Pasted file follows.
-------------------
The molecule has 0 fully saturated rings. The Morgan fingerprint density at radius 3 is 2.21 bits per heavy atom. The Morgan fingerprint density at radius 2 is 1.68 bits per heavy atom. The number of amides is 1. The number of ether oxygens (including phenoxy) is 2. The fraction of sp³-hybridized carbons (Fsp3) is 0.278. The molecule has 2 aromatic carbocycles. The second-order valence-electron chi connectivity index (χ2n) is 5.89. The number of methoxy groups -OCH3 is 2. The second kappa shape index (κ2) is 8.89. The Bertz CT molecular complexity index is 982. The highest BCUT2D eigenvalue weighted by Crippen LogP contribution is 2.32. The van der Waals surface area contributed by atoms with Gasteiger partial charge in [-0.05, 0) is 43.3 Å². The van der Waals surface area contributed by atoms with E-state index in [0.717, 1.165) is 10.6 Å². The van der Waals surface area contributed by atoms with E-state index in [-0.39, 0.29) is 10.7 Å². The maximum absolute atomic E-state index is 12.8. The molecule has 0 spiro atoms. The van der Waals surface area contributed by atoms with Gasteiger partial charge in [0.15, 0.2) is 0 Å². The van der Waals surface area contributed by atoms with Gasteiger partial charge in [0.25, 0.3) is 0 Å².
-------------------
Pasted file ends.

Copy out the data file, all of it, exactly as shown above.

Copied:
The molecule has 0 fully saturated rings. The Morgan fingerprint density at radius 3 is 2.21 bits per heavy atom. The Morgan fingerprint density at radius 2 is 1.68 bits per heavy atom. The number of amides is 1. The number of ether oxygens (including phenoxy) is 2. The fraction of sp³-hybridized carbons (Fsp3) is 0.278. The molecule has 2 aromatic carbocycles. The second-order valence-electron chi connectivity index (χ2n) is 5.89. The number of methoxy groups -OCH3 is 2. The second kappa shape index (κ2) is 8.89. The Bertz CT molecular complexity index is 982. The highest BCUT2D eigenvalue weighted by Crippen LogP contribution is 2.32. The van der Waals surface area contributed by atoms with Gasteiger partial charge in [-0.05, 0) is 43.3 Å². The van der Waals surface area contributed by atoms with E-state index in [0.717, 1.165) is 10.6 Å². The van der Waals surface area contributed by atoms with E-state index in [-0.39, 0.29) is 10.7 Å². The maximum absolute atomic E-state index is 12.8. The molecule has 0 spiro atoms. The van der Waals surface area contributed by atoms with Gasteiger partial charge in [0.15, 0.2) is 0 Å². The van der Waals surface area contributed by atoms with Gasteiger partial charge in [0.25, 0.3) is 0 Å².